Last week, the national debt surpassed $18 trillion. That’s $124,000 for each American household or $56,378 per individual. It took the country 205 years to accumulate its first trillion dollars of debt in 1981, but has only taken us 403 days to accumulate our most recent trillion. It’s hard to even think about numbers that big; if you were to count to a million it would take one week; if you wanted to count to a trillion it would take 31 thousand years.
Like with our personal debt, there may actually be some advantages to taking on debt. The flatscreen TV and Christmas presents we purchase with debt likely increase our standard of living and wellbeing. But this short term gain is often paid for with long term pain. And the currency of this pain is interest.
Interest is the price of debt. So, when we buy a TV on a payment plan, we are actually buying two things: the TV and the debt that goes with it. While a few extra dollars spent on interest each month may be worth it to see our favorite football players in HD, too much of our income spent interest can seriously reduce our quality of life because we must forgo other purchases to pay for it.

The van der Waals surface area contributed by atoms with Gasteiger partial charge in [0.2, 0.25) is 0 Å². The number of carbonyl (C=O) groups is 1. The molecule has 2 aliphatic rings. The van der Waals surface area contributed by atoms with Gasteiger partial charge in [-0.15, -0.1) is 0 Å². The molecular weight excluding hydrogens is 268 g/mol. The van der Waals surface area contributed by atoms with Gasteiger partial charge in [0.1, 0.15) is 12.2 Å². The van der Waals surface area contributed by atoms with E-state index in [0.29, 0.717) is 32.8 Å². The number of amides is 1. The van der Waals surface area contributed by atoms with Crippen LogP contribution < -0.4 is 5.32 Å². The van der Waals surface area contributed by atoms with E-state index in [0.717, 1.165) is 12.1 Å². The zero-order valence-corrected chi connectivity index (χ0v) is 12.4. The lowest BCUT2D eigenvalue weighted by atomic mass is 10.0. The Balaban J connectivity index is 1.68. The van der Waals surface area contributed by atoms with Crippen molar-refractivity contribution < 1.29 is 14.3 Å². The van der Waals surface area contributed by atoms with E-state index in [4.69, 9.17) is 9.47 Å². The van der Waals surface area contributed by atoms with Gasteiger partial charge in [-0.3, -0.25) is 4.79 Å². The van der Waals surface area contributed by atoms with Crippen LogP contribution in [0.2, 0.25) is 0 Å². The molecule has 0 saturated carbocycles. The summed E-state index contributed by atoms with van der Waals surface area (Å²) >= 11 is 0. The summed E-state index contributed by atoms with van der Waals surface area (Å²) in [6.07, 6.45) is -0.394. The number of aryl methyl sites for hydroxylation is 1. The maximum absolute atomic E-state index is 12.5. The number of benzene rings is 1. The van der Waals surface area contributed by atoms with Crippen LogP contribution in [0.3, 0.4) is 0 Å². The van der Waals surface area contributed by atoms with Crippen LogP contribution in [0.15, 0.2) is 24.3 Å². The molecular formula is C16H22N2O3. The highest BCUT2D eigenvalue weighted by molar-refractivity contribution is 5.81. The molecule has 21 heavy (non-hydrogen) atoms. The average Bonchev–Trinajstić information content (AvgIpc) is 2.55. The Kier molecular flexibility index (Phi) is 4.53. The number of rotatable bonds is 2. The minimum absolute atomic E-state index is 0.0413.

This is the point that the country has reached with its interest on the national debt.
Last year, the U.S. spent $430 billion on interest payments alone. This means that every year, tax payers are spending $3,500 just on interest payments. This is money that isn’t going to pay for roads, bridges, education, medical research or defense.
It gets scarier. National debt interest rates are historically low at the moment – around 2.5 percent. When they rise, interest payments will rise exponentially thanks to the wonders of compounding rates. Say interest rates rise to 5 percent – still low by historical standards. That means we will owe nearly $1 trillion a year in interest alone. That’s about two-thirds of what the federal government brings in each year in total income tax revenue!
Fewer services and higher taxes – Uncle Sam’s spendthrift ways could end up hurting us all.